South Dakota may not be known as a buzzing art hub, but a recent Supreme Court decision about how the home of Mount Rushmore handles taxes could have serious implications for the art world.
The case, known as South Dakota v. Wayfair, pitted the state government against the home goods e-commerce site known for selling affordable lamps and rugs. The June 21 ruling, penned by outgoing Supreme Court Justice Anthony Kennedy, concluded that retailers are responsible for collecting sales tax on objects shipped out of state under certain circumstances, even if the seller doesn’t have an office or any other physical presence in that state.
This might sound technical—and it is. But it is likely to perk up the ears of anyone who has bought or sold art in the United States.
Here’s why: When a buyer lives in a separate state than the one(s) where the seller is based, the seller does not charge sales tax on the transaction. The reason is that buyers are supposed to report every out-of-state purchase, then pay their home state the same amount of tax they would have paid if they had bought the item locally. This is called “use tax.” (Americans of all income levels encounter it every April on their state tax returns, when they’re asked to back-pay for every small purchase they’ve made online or while traveling in the past year.)
However, it’s not unusual for buyers to forget (or “forget”) to report some of these purchases, starving their home state of tax money. As a result of both honest mistakes and intentional mischief, states—including art-market hubs like New York and California—miss out on billions of dollars in revenue.
In the case of the art market, there are even instances in which collectors with multiple homes might skirt the law with a shipping shell game. For example, a New York collector might acquire work from a New York dealer and arrange a discreet local delivery—while simultaneously directing the dealer to send a dummy shipment to, say, their vacation home in Florida.
The dealer can file away shipping documentation that says the box contained the artwork, putting the tax burden on the buyer. The buyer can conveniently forget to report the purchase in Florida. And the actual work can stay on their wall in New York tax-free forevermore (until, or unless, the authorities catch wind, as they sometimes do).
The Wayfair case overturns a 1992 decision that effectively allowed e-commerce sites to operate tax-free in the United States. It clears the way for South Dakota to collect taxes from retailers like Wayfair or Overstock that ship hundreds of items to the state, but do not have a physical location there. The ruling applies to items that cost $100,000 or more as well as any business that ships more than 200 individual objects to South Dakota.
Now, some tax experts believe other revenue-hungry states will seek to replicate South Dakota’s measure. And that could have a big impact on galleries, dealers, and auction houses.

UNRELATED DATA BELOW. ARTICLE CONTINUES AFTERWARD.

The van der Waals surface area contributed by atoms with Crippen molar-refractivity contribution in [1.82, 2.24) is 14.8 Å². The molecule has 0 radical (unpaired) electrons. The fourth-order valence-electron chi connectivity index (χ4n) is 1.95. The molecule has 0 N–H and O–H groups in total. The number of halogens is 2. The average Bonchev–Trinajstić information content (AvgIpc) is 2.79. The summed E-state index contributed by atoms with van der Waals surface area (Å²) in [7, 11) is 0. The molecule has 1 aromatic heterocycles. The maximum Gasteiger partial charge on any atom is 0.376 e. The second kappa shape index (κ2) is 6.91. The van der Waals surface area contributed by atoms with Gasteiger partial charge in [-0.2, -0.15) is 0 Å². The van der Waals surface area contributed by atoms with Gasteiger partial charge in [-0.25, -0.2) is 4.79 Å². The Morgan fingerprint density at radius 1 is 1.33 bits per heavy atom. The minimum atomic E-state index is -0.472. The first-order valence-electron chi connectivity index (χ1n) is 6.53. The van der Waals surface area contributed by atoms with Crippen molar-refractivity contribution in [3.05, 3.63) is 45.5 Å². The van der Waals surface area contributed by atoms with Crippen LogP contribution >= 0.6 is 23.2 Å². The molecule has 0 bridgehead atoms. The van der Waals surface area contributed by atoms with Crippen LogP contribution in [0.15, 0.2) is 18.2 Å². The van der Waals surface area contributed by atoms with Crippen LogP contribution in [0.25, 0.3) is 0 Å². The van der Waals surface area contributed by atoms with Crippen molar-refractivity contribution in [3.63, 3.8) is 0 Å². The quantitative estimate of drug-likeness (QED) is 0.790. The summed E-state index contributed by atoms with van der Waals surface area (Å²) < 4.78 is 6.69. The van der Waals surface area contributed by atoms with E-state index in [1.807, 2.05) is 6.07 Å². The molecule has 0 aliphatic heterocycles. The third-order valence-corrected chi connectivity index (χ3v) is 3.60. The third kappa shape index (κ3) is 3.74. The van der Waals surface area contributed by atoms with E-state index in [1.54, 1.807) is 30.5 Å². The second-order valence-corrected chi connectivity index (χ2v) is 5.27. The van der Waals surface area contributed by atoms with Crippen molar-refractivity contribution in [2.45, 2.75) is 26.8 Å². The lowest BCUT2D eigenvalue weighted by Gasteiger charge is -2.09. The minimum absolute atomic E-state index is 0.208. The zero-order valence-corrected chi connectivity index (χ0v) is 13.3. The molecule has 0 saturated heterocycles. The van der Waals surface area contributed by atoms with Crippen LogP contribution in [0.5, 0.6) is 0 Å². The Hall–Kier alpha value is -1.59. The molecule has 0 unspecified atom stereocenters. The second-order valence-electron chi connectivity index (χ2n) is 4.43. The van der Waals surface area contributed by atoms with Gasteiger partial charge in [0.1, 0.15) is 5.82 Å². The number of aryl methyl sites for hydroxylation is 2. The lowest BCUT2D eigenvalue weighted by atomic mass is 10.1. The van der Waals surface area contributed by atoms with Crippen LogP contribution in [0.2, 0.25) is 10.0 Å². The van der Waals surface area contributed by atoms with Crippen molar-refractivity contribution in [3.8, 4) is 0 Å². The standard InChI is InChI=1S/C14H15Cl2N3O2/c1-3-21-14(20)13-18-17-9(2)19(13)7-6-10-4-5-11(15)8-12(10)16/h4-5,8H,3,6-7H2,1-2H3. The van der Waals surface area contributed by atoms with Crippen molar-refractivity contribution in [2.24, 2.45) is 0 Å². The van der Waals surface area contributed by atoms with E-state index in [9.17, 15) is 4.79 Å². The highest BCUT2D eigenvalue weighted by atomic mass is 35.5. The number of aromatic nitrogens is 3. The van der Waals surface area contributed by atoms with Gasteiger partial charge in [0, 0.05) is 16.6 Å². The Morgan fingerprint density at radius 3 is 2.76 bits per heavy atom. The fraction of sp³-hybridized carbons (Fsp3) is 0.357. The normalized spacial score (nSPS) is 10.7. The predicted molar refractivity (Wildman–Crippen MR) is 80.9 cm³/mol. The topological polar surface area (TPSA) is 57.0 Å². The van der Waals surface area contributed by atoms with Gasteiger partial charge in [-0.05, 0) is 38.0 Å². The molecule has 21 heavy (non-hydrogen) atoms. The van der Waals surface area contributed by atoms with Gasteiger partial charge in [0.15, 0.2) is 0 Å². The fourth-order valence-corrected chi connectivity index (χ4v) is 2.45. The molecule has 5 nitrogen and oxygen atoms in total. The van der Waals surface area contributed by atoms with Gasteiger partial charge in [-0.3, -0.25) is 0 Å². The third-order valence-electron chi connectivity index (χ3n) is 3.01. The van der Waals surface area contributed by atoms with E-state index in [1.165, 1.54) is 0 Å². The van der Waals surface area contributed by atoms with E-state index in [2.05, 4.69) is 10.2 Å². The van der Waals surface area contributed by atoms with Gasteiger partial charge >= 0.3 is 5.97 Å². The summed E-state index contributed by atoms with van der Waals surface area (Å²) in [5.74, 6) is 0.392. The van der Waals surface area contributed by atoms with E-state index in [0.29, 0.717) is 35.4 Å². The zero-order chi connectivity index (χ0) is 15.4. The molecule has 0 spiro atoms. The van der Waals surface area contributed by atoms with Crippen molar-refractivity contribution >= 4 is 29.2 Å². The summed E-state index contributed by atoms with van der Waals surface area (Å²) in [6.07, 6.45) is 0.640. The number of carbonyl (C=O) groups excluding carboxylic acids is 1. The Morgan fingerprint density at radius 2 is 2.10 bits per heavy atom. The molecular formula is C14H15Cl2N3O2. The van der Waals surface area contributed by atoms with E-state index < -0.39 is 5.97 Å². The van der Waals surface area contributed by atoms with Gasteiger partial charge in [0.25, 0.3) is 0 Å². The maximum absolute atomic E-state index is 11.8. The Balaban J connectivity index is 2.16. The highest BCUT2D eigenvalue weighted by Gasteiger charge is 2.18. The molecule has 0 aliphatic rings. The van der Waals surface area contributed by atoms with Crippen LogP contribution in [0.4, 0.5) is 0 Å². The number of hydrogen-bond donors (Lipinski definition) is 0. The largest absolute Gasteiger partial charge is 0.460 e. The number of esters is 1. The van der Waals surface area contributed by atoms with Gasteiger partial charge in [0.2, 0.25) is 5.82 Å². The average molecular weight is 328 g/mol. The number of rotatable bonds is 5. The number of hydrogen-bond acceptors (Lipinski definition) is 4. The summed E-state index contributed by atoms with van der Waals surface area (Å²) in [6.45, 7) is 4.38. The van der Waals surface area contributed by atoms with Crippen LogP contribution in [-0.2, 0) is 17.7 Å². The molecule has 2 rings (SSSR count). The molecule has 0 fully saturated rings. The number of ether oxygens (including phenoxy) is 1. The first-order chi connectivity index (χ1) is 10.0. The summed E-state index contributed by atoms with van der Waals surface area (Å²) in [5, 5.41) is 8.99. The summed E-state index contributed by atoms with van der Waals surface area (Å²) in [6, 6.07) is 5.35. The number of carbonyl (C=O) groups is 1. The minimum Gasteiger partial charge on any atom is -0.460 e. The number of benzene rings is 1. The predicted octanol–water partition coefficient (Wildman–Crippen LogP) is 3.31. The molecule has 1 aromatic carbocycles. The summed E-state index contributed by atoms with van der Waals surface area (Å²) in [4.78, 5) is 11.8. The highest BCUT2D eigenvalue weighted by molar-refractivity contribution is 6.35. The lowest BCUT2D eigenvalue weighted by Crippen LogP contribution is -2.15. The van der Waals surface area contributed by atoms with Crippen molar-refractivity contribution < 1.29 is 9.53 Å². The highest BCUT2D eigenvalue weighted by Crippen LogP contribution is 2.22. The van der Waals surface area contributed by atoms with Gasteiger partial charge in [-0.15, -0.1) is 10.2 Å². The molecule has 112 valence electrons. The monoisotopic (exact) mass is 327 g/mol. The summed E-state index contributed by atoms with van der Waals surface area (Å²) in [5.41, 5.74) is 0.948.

“The Wayfair decision looks like a sales tax game-changer for many New York galleries,” attorney and art law expert Thomas C. Danziger told artnet News. “Until now, most New York dealers who delivered works of art to out-of-state buyers didn’t even have to think about sales tax, much less go through the exercise of computing and collecting tax from the buyer based on the delivery location.“
Say you are an honest, law-abiding New York-based Impressionist art dealer with no physical presence in any other state. A collector based in Hot Springs, South Dakota, walks into your gallery and buys a Picasso painting for $1 million. (Hey, a dealer can dream.) Before the Wayfair decision, you would only have needed to worry about safely shipping the work to your buyer and collecting your $1 million.
After Wayfair, you are potentially responsible for collecting applicable South Dakota sales and use tax—now at 4.5 percent—and remitting it to the state’s taxation department. That may not sound so onerous, but what if you had to replicate that process for every single artwork or object valued over $100,000 that you ship out of state?
To date, a number of states appear poised to follow South Dakota’s lead. The Supreme Court decision notes that 41 states, two territories, and the District of Columbia have asked the court to do away with the requirement that a business must have a physical presence in a state in order to collect sales and use tax.
The law firm Withers Bergman raised a red flag about the new development in a recent newsletter, telling clients: “In light of this decision, art businesses must re-evaluate whether they have a sales tax collection responsibility to any state in which they deliver art, and art collectors should also follow any subsequent changes in state legislation that may affect individual sellers.”
Amanda Rottermund, an associate at Withers Worldwide based in New York, told artnet News that the decision as it stands now would affect any dealer who conducts a sale with a buyer in South Dakota. “On a really straightforward reading of the South Dakota statute, you could be pulled into South Dakota’s sales tax registration requirements just because you ship one $100,000-plus piece into that state. And you might have no other connections to South Dakota,” she said.
The case will now head back to the South Dakota Supreme Court, which is expected to issue an opinion to clarify the finer points of the ruling in August. “[W]e will all have to tune back to see if there are any additional clarifications that the state court makes in light of the Supreme Court’s ruling,” Rottermund said.